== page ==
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Michael R. PIKE, and Chassidy L. Pike, Appellants–Plaintiffs, v. CONESTOGA TITLE INSURANCE CO., Appellee–Defendant.
 Michael and Chassidy Pike appeal the trial court's grant of summary judgment in favor of Conestoga Title Insurance Company. The Pikes raise two issues, which we consolidate and restate as whether the trial court erred in granting Conestoga's summary judgment motion. We affirm.
Facts and Procedural History
 On December 31, 2003, the Pikes purchased a home in Greensburg for $82,000. They secured the loan used to purchase the house by executing a mortgage in favor of First Franklin Financial Corporation. Conestoga issued a title insurance policy to the Pikes on January 13, 2004. The policy provides in relevant part as follows:
3. Notice of Claim to be Given to Insured Claimant
The insured shall notify the company promptly in writing ․ in case knowledge shall come to an insured hereunder of any claim of title or interest which is adverse to the title of the estate or interest, as insured, and which might cause loss or damage for which the Company may be liable by virtue of policy․ If prompt notice shall not be given to the Company, then as to the insured all liability of the Company shall terminate with regard to the matter or matters for which prompt notice is required; provided however, that failure to notify the Company shall in no case prejudice the rights of any insured under this policy unless the Company shall be prejudiced by failure and then only to the extent of the prejudice.
Appellant's Appendix at 176. The policy defines knowledge as “actual knowledge, not constructive knowledge or notice which may be imputed to an insured by reason of the public records․” Id.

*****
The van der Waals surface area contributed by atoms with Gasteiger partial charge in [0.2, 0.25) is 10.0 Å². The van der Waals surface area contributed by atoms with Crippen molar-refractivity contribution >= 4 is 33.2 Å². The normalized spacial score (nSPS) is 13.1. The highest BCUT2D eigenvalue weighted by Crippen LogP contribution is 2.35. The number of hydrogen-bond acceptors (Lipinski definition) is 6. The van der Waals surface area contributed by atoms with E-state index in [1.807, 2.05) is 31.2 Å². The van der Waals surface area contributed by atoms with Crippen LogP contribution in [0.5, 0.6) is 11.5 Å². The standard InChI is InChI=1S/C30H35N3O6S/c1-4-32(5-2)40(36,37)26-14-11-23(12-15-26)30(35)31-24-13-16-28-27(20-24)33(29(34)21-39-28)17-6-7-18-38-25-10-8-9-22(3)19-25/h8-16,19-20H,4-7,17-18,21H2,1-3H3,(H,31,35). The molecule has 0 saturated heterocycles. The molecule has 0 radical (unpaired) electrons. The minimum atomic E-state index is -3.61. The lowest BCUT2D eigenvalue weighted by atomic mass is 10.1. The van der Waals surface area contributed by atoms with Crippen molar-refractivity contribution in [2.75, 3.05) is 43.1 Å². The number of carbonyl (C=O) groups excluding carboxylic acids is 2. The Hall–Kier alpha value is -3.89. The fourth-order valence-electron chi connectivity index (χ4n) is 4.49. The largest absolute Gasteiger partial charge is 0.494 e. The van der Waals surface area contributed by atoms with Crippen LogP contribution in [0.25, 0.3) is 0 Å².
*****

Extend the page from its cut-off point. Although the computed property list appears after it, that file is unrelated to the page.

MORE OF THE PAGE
First Franklin subsequently sold and assigned the Pikes' mortgage to Wells Fargo Bank, which failed to record the assignment in the Decatur County Recorder's Office. Wells Fargo contracted with HomEq Servicing to service the mortgage and manage the escrow account from which taxes on the property were to be paid.
 In June 2006, Connersville attorney Richard Wayne Greeson sent the Pikes and First Franklin a legal notice explaining that Shammah Investments, LLC, had purchased the Pikes' home for $233.40 at an October 2005 tax sale for the nonpayment of real estate taxes. Greeson, his wife, and another family member owned Shammah, which was in the business of purchasing property at tax sales. The legal notice advised the Pikes that they could redeem their property by paying the tax bill and fees by the October 6, 2006 redemption period deadline. The Pikes immediately contacted HomEq, whose representative informed them that their taxes had been paid and that they could ignore the notice. The Pikes did not notify Conestoga.
 In November, 2006, following the expiration of the redemption period, the Pikes received a second notice of the tax sale, which advised them that Windgate FTC intended to seek a tax deed on their property. The notice also advised the Pikes that they had thirty days to file a written objection to the petition with the court. Greeson, who owned Windgate with his wife, prepared this notice as well. The Pikes again contacted HomEq and were told that all the taxes due on the home had been paid and that they could ignore the notice. The Pikes did not notify Conestoga.
 On November 29, 2006, the Decatur Circuit Court ordered the County Auditor to execute and deliver a tax deed on the Pikes' home to Windgate Properties. Three months later, in February 2007, the Pikes were notified that their home had been deeded out of their name and that they no longer owned it.